Now that it is clear that the area of interest is the Central Arctic we can look at the behaviour of volume gain in that region.

In line with my expectations the increased volume has led (through thickness) to reduced volume growth, down to about 3/4 of the highs of 2010, 2011, and 2012. However I would not have guessed that volume growth would be quite so high based on conditions back in September, I had expected 2010's effects to be totally wiped out, yet volume gain remains historically high.

Thickness plays a role in this due to the relationship between thickness and rate of thickening shown from the Thorndike 1975 graphic displayed above. Here is regional thickness for the Arctic Ocean.

The Central Arctic reveals a strong uptick in thickness, in line with expectations based on volume. Has this wiped out the impacts of 2010, on balance I don't think so. But if 2015 is as poor a melt season as 2013 and 2014 I expect that the effect of 2010 will be totally removed.

Before closing I want to look at NSIDC Extent for the most recent data available.

What strikes me most about this is a period of level extent in the early part of the series, then a drop, after which we see another levelling. That levelling at the end of the series seems to coincide with the hiatus in global warming, which started around 2003 (if you think it happened from 1998, you are wrong).

I know others more knowledgeable than I in statistics have made strong arguments against the supposed hiatus in global warming, I still see a hiatus. I'm not a statistician, I'm just an engineer. But when I see readings levelling I presume that regardless of statistical confidence there probably is a levelling, and see things ramp up sharply has made me reach for the off switch, that has saved money (in damaged kit) without reference to statistical significance. Arguing that such a hiatus represents the end of a long term trend is a statistical question, and as Tamino and others have shown repeatedly the hiatus is not a break in the pre-established warming trend.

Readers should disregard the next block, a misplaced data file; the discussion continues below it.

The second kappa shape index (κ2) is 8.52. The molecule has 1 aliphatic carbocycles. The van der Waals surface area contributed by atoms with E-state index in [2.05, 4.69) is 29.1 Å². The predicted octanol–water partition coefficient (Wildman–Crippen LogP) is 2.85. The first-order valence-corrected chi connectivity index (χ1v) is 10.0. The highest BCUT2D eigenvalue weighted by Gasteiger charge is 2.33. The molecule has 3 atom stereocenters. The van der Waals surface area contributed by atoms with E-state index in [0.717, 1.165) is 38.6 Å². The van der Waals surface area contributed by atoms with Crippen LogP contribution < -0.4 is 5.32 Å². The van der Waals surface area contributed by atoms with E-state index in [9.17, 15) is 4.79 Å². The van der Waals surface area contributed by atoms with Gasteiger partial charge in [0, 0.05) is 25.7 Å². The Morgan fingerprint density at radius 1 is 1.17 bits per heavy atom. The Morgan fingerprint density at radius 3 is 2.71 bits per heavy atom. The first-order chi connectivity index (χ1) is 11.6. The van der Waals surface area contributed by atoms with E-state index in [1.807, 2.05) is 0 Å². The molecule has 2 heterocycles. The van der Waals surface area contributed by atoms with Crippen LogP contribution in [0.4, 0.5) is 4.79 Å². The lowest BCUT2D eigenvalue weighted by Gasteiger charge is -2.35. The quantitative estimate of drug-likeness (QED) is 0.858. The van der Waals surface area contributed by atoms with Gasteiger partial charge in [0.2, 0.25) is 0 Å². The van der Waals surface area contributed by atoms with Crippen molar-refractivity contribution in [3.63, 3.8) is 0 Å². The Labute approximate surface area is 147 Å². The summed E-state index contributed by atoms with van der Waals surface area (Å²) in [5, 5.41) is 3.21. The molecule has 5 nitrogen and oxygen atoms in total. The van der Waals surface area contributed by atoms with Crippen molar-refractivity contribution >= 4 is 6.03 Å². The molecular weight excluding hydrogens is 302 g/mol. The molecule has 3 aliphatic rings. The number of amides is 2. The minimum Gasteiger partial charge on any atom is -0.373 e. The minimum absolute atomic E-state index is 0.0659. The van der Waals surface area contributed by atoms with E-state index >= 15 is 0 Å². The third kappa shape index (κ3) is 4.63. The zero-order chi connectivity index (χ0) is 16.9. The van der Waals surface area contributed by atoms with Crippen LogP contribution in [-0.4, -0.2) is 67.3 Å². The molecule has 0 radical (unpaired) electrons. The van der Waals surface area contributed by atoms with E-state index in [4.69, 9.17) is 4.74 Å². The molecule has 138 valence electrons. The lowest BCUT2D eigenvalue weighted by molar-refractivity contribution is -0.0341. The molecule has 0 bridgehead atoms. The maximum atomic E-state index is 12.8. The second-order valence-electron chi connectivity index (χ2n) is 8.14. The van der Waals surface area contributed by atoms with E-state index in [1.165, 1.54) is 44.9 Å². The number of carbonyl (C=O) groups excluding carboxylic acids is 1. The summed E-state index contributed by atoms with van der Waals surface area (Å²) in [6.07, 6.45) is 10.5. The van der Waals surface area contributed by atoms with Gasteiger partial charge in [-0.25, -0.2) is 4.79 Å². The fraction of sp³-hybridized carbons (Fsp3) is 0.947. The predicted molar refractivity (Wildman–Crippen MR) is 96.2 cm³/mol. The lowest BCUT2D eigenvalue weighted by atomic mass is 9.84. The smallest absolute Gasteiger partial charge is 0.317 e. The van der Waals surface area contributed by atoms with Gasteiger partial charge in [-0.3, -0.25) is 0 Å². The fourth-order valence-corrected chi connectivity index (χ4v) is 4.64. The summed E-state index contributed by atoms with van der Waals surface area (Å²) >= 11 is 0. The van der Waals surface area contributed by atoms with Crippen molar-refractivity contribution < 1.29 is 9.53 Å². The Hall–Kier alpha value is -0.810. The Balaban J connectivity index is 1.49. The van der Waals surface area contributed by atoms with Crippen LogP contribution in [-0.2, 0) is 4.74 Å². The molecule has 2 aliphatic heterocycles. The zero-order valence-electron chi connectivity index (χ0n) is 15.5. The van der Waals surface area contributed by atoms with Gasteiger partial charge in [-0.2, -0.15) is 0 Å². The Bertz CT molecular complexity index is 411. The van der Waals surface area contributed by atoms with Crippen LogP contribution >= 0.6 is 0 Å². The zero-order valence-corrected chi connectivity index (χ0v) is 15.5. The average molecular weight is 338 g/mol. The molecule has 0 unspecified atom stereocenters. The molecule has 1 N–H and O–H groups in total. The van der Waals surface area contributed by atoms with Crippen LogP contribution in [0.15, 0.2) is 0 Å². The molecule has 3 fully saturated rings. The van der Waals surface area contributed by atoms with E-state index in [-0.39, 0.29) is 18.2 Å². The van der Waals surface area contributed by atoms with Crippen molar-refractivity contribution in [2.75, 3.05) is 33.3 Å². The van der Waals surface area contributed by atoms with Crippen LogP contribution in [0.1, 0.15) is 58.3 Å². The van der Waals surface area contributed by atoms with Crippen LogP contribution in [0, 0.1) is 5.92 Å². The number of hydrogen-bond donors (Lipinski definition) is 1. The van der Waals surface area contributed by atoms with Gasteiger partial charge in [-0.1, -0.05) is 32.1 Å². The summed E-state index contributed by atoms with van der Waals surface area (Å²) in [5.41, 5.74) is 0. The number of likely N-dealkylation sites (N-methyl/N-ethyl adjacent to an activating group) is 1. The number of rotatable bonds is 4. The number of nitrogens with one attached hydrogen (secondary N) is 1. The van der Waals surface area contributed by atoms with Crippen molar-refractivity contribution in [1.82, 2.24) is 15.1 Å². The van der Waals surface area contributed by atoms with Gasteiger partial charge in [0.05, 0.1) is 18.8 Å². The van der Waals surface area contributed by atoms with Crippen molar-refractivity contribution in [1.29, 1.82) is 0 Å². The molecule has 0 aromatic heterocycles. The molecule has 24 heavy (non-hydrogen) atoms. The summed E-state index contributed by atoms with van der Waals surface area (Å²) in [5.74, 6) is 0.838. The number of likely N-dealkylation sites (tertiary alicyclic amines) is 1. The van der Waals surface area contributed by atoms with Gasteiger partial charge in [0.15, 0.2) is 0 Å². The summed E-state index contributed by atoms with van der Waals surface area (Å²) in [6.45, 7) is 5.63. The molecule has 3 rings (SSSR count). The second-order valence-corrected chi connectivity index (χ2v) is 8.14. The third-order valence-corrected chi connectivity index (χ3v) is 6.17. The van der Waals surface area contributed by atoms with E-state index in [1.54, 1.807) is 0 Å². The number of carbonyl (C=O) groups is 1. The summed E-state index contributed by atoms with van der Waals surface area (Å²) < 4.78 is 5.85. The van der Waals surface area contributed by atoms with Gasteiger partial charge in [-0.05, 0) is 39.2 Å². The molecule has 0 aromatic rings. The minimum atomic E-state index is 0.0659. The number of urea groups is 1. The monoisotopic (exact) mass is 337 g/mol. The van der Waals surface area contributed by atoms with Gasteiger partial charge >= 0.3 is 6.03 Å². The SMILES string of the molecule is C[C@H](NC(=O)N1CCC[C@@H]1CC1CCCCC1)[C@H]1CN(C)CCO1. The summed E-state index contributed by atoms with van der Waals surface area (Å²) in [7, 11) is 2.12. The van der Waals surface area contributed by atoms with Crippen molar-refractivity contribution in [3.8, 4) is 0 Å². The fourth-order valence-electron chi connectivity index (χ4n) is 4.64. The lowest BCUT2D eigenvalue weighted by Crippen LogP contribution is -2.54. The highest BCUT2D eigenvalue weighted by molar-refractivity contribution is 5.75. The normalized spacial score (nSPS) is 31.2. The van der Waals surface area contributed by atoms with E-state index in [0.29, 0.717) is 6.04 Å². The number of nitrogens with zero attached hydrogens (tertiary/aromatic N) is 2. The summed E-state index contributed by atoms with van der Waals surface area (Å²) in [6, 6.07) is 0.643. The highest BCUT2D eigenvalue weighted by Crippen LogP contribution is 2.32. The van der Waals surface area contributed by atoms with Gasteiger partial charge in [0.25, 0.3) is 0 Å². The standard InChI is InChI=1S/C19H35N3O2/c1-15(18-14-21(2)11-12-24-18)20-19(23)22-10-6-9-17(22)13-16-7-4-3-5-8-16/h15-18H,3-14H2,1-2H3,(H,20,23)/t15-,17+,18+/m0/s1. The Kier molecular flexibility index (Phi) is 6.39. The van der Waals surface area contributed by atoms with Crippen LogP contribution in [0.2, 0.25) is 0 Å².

So if the pattern of decline in the above graph is an AGW driven decline bound by two periods of quiescence, where has the decline come from? Using Wipneus's calculations of regional extent it is possible to answer that.

Two averaging periods are used, the 1980s and the most recent ten year period 2005 to 2014. Central, Beaufort, ESS, Laptev and the CAA all show little or no decline. The decline comes from regions at lower latitudes and in the adjacent northern Pacific and Atlantic Oceans. 54% of the total decline is in the Arctic Ocean, 44% of which comes from Kara, Barents and the Greenland Sea (leaving 10%). Hudson bay, within the North American continent, contributes 25%. In the Pacific Okhostk & Barents contribute only 8% of the total decline, however those regions have seen a 25% drop in extent from 1980s levels by the 2005 to 2014 period. All of which seems to me to be consistent with an AGW driven loss of extent, in tandem with the overall volume decline from 1995 to 2012 within the Arctic Ocean.


Anonymous said...

I like your posts; read all of them.

A bit confused by your first Figure. It shows Kara as having virtually zero volume in 2014. Though a quick calc. with the current CT area and your Kara average thickness suggests something near 500 km^3.

It's been quick to freeze this year, can't see why it's show as near zero.

Did I miss something?

Chris Reynolds said...

I will double check when I get home, but it's the same code used for the whole of the time series, all regions.

Two things.

That's for all November, not just the last day of November.

You get weird results comparing indices like CTArea and PIOMAS.

iceman said...

Your fifth figure (pentad averages of thickness distribution) is quite fascinating. Unlike 2013, which appears as a reversal in the long-term leftward movement of the distribution peak, 2014 looks more like a bifurcation. The peak seems consistent with the long-term trend, while the middle thickness range shares characteristics of a decade or so ago. There were some signs of this shape emerging in the 2011 distribution (in your sixth graph), but 2014 is more distinct. I can't help seeing the past and future engaged in a massive tug-of-war.

Anonymous said...


I'd see the bifurcation as part of the simple freeze physics (Thorndike graph) described in the post.

If you go back to August post
You can see the distribution at the end of the melt season. Peak in the 1.2-2.2m thickness. A month or two of refreeze and some of this ice may have thickened and is joined by a new peak (0.8m) which must be the areas of ice formation in what was effectively open water. It looks much more like the product of a portion of ice thats lasted through a couple of weaker melt season in conjunction with normal refreeze processes in open water.

Chris Reynolds said...


Thanks for catching that, I should have spotted the low volumes in recent years. The graph I posted was done for November but on copying and pasting reverted to the September data. This is the second time I have had this problem with Excel.

Anyway, November for Kara is 0.614m thick, the volume is 443.4km^3.

443.4 / 0.000614 = 722325km^2.

This is close to the calculated area of grid cells containing ice in November, which is 437943.5km^2, the difference being about 1%.